The exhibition focuses on protest in the time period from the late 70s until now and the political situations, which caused major changes to the world as we know it today. The exhibition holds objects that were used in significant protests like signs and shields, which were printed on and were used against the police force to avoid getting hit by teargas grenades for example. There was even an explanation on how the shields were made and what was required to make them strong enough. There were also signs with political messages on them, which I really liked like this one saying ‘i wish my boyfriend was as dirty as your policies’. It was made by a student for the protest against raising the university fees to £9000 a year.
Next to these items, the show also hosted carefully woven banners, one of which was about 15 metres long and hung up on the exhibition wall as well as a collection of button badges with political messages and signs of revolution on them.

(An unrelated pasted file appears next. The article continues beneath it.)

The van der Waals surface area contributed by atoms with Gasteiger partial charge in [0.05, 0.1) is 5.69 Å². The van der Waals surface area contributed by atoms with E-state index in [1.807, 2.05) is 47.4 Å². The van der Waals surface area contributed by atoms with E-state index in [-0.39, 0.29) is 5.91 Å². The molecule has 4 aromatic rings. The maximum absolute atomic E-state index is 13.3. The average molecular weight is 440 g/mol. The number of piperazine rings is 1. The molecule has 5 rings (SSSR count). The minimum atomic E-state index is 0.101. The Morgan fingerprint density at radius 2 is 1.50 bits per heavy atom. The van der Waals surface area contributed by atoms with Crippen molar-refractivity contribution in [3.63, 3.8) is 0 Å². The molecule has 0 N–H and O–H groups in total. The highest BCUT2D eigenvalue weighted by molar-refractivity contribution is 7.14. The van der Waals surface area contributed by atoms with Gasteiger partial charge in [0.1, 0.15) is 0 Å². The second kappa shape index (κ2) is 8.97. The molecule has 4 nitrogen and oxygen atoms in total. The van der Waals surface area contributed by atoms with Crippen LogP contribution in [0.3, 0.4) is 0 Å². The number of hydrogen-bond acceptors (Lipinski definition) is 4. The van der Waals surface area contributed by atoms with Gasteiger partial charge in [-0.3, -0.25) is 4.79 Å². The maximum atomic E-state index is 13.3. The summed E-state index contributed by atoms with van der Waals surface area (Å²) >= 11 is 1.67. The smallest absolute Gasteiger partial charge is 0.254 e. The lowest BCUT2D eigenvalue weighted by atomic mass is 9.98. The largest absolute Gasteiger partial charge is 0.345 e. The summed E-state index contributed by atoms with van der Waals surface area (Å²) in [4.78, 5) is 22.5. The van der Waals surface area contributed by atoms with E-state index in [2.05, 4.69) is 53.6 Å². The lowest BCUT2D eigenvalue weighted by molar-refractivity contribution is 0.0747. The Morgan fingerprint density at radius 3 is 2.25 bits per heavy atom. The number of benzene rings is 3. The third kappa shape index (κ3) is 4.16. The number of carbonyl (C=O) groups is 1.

One thing that i thought was really interesting was a stamp, which was designed to go onto English banknotes and it addresses the unfairness of the distribution of wealth between the people and the average income growth in the UK since 1975. you could stamp this onto a bank note and it would fit perfectly around the queens head. sadly i did not have a banknote with me at the time, so i just stamped a piece of paper, which i took home.
The exhibition also held a car, decorated for a protest completely in orange with skulls, bones, tiles, masks shells and messages. It was called “TIKKI LOVE TRUCK”.
There was also a double bike, self-built, with speakers and space for a laptop in the middle.
The main focus point, however was a very well cut and put together video with footage of famous protests, which changed political situations for ever. The 1989 Tiananmen square protest played a big role in that video. This was a protest in China, where the people were calling for democracy on the famous square in front of Mao’s temple. The protestors built a 30 foot wooden sculpture of the soviet kolkhoz woman, which was destroyed by a tank in the government assault that killed hundreds of protestors. Now this sculpture is an international sign for the struggle for democracy and many replicas exist.